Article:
How To Live A Thousand Lives

the hunger games

I few days ago I asked a friend what he was going to do this summer besides work, sleep in and lay around in the sun.

“I’m going to read some books,” he said.

“Me, too,” I replied, “I’m going to read The Hunger Games.”

“Oh, I don’t read fiction,” my friend replied, “I want to learn something when I read.”

OK.

Got it.

I’m the dumb little kid lugging around story books while you set sail on an educational journey through deep intellectual waters.

I’ve read basketfuls and truckloads of self-help and instructional nonfiction.

Books on

  • Learning styles
  • Parenting tips
  • Spiritual insights

Titles such as

  • Boundaries by Henry Cloud and John Townsend
  • When I say no I feel guilty by Manuel J. Smith
  • Women, food and God by Geneen Roth
  • Things Unseen: Living in Light of Forever by Mark Buchanan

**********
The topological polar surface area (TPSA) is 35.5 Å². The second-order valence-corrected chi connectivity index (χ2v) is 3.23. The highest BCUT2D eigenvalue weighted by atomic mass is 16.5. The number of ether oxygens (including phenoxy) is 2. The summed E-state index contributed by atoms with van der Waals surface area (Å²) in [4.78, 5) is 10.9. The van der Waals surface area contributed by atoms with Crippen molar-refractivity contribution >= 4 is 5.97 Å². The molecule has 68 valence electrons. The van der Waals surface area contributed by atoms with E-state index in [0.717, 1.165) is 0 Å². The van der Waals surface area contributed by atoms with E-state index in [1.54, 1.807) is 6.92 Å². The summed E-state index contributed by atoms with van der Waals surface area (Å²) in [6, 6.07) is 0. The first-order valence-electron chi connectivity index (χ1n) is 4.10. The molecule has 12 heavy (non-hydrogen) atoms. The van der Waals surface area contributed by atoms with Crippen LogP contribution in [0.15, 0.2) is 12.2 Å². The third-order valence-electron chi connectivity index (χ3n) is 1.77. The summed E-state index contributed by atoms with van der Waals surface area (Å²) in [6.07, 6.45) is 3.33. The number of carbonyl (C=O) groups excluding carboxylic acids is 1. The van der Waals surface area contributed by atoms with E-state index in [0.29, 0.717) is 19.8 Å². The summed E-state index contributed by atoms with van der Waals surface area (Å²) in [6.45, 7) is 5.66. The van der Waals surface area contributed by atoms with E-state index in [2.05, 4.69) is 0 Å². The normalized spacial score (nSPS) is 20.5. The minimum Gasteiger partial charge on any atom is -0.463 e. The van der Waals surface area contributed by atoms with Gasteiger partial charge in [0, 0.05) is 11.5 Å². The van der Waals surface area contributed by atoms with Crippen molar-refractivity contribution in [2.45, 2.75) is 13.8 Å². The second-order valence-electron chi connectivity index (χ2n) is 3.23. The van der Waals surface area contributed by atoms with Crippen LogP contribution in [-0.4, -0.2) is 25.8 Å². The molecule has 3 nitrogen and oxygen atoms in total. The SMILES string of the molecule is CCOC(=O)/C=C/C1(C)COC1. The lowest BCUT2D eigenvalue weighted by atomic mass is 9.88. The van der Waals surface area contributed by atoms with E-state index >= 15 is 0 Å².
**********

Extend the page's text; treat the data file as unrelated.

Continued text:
And, yes, I’ve learned a thing or two. But, it’s novels and biographies that have my vote every time.

Let’s face it. Not everyone can sail the seven seas or climb Mount Everest.

We only live one life.

Through a good story, we can taste, see and feel the experiences of a thousand lives.

I remember the first time I read the biography of Bruce Olsen, a missionary to a stone age tribe called the Motilone tribe.

It was called For this Cross I”ll Kill You.

I was sixteen. Had no idea what sacrificial living was all about. Olsen’s account changed my life.

I read biographies and memoirs such as

  • Through Gates of Splendor by Elisabeth Elliot
  • Blue Like Jazz by Donald Millar
  • Little Princes: One Man’s Promise to Bring Home the Lost Children of Nepal by Conor Grennan
  • My Life by Golda Meir
  • The Glass Castle by Jeannette Walls

No less powerful are the novels

  • My Sister’s Keeper by Jodi Picoult
  • Into Thin Air by Jon Krakauer
  • One Door Away From Heaven by Dean Koontz
  • The Sugar Queen by Sarah Addison
  • Peace Like a River by Leif Enger
  • The Last Juror by John Grisham

Scenes from these stories have imbedded themselves in my imagination. They have changed the way I view the world around me.

What do you think? Do you learn from stories or from instructional type books?

What book has made an impact on your life?

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